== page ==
Super Mario Run, the biggest gaming craze since the epic PokémonGO mania this summer, is already the latest target of a legion of social media scams. Not even Mario can outrun them.
The game, which came out in mid-December, is Nintendo’s first Mario game for mobile devices. It made an estimated $14 million in its first 3 days on the app store, all of which came from a controversial $9.99 paywall that stops players after the first handful of levels. Although the revenue seems high, Super Mario Run has an abysmal 8% conversion rate from the free version to the paid. To make matters worse, the game has been fraught with technical glitches, earning a slew of 1-star ratings in the app store. Despite the list of drawbacks, users have flocked to download the app, some of whom are even forking over $9.99 for the paid version. But now add another item to the list of drawbacks — scammers have flocked to capitalize on the game as well.
Social media has become the super highway for all types of scams. Scams on social media range from financial scams to fake holiday coupons to malvertising. We’ve observed hundreds of Super Mario Run scams, most of which take one of a few different forms:
- Free Download Scams – by far the most common scam exploits the controversy around the $9.99 paywall. Scammers have created hundreds of fake social media accounts advertising free downloads or “hacks” to get around the paywall. Some of these accounts boast thousands of followers (see below for screenshots). All involve entering some very questionable URL or shortened link on your phone and downloading the locked levels.
- Free Coin Scams – the in-game currency of the game is coins that Mario picks up along his travels. Once again, they advertise shortened and suspicious links to claim the dubious prize.
- Hashtag Hijacking – some accounts don’t purport to give you free stuff around Super Mario Run, they simply hijack trending Mario hashtags to advertise their otherwise scammy links (“watch Rogue One free now!”). The popularity of the game is such that even non-Super Mario Run accounts are picking up its language and hashtags to spread their malicious content.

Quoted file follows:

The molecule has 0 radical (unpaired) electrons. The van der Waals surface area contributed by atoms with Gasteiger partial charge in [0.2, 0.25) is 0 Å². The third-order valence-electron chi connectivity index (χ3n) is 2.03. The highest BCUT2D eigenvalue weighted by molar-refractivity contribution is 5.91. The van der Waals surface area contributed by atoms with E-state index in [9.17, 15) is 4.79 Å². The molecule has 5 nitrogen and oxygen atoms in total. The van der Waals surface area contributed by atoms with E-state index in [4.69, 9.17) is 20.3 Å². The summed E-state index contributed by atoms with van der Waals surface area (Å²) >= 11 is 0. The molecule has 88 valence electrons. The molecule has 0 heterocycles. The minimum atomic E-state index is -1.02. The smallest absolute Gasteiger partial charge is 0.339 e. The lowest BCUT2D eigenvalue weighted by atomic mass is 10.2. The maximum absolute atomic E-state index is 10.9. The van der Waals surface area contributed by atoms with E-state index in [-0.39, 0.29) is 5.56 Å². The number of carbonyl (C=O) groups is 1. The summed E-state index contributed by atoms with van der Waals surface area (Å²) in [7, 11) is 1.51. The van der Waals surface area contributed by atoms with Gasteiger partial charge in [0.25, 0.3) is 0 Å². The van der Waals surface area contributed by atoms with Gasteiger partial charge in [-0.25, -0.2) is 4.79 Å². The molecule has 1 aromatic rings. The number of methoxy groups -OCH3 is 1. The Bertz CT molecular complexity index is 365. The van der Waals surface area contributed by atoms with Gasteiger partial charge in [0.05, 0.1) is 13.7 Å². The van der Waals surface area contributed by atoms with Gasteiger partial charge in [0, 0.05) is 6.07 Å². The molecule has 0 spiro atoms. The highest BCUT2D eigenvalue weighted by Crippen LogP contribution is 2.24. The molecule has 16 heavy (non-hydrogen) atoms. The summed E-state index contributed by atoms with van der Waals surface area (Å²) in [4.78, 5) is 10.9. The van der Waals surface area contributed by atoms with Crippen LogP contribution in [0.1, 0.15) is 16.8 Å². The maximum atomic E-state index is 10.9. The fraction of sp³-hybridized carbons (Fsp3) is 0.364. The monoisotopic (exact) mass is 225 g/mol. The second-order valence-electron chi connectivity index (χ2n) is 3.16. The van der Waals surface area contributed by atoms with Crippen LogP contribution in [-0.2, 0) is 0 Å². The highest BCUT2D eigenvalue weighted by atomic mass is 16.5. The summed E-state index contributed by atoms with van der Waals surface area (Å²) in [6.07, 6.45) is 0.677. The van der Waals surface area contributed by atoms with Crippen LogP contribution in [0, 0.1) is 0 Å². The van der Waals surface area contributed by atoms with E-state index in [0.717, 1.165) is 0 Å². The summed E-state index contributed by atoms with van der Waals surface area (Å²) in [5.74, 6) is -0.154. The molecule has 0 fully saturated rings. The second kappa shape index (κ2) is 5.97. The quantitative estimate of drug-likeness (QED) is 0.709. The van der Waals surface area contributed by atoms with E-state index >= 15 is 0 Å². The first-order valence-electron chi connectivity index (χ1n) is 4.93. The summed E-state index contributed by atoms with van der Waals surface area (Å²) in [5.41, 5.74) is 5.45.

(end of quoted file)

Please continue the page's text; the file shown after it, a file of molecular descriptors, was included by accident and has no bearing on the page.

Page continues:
So what do all the links do? It seems to span the gambit, but you guessed it, it’s nothing good. Most of them, about three fourths, redirect to phishing pages that attempt to extort users into providing financial information. Some of them go to slightly more benign pages like ad farms and run of the mill spam sites.
The most prominent group of links, just over 70% of them, lead to variants of #####.getmariorun.com. After landing at this site, victims are presented with a banner giving them the opportunity to “Unlock Full Game Free!”, and then are finally redirected to a survey site asking for credit card information and other PII. These phishing pages claim the only way to get the “free” levels is to put in the sensitive information.
Many links redirect to survey sites asking for credit card info and other PII.
So far, the automated ZeroFox Platform has identified 341 malicious accounts (and growing), disseminating as many or more unique malicious links. The nature of social media is such that these numbers may be drastically different by this evening. They may be different within 5 minutes. The only thing we can say for certain is that they’re on the rise. Many of the accounts have been live since as early as late November, before the game was first released. Even if a fraudulent account gets taken down, building a new one takes only 10 minutes and a coffee-shop internet connection.
Although the payload ends up on your mobile device, it’s on social media where these scams live and flourish. Scammers advertise their wares on social so they don’t need to submit anything to the mobile app stores, which are tightly monitored. As such, they fall out of the purview of many external mobile threat monitoring services. Because the scammers urge you to click the link directly from YouTube, Instagram, Facebook or Twitter, the malicious content opens in a standard web browser. This is not a good sign and bypasses many security protocols built into the phone and the app stores.
The rule of thumb with these scams is obvious: don’t click them under any circumstance. Even in YouTube videos demonstrating how well the “hack” works, the scammer reveals the URL redirecting countless times and triggering all sort of warning within the phone. Of course, you’re told to ignore them. At the end of the day, you’ll download unknown content from outside a monitored app store. It should go without saying that this is never a good idea. It can lead to a variety of things, but you can be sure it’s not unlocked levels.
As part of our FoxThreats program, ZeroFox has built FoxScript rules that automatically alert our customers to these malicious accounts and URLs. To learn more about the ZeroFox Platform, visit the platform page of our website.
For anyone trying to figure out a work around for the paywall — don’t. Either spend the $9.99 or don’t download the game at all. Your device and your security team will thank you.